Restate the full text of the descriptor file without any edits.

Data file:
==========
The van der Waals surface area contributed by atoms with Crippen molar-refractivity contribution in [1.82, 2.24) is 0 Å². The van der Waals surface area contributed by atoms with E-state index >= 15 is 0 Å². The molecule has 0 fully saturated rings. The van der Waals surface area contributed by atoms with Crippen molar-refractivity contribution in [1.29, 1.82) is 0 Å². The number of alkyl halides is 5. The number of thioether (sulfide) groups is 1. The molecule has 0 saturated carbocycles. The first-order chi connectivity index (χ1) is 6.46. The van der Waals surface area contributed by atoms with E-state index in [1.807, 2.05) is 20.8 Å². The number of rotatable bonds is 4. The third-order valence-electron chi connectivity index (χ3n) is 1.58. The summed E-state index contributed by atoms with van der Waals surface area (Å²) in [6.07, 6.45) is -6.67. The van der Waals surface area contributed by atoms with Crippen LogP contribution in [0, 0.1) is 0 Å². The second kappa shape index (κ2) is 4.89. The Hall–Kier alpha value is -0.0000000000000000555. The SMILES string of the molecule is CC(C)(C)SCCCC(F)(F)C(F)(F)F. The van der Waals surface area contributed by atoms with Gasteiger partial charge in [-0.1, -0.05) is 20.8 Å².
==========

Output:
The van der Waals surface area contributed by atoms with Crippen molar-refractivity contribution in [1.82, 2.24) is 0 Å². The van der Waals surface area contributed by atoms with E-state index >= 15 is 0 Å². The molecule has 0 fully saturated rings. The van der Waals surface area contributed by atoms with Crippen molar-refractivity contribution in [1.29, 1.82) is 0 Å². The number of alkyl halides is 5. The number of thioether (sulfide) groups is 1. The molecule has 0 saturated carbocycles. The first-order chi connectivity index (χ1) is 6.46. The van der Waals surface area contributed by atoms with E-state index in [1.807, 2.05) is 20.8 Å². The number of rotatable bonds is 4. The third-order valence-electron chi connectivity index (χ3n) is 1.58. The summed E-state index contributed by atoms with van der Waals surface area (Å²) in [6.07, 6.45) is -6.67. The van der Waals surface area contributed by atoms with Crippen LogP contribution in [0, 0.1) is 0 Å². The second kappa shape index (κ2) is 4.89. The Hall–Kier alpha value is -0.0000000000000000555. The SMILES string of the molecule is CC(C)(C)SCCCC(F)(F)C(F)(F)F. The van der Waals surface area contributed by atoms with Gasteiger partial charge in [-0.1, -0.05) is 20.8 Å².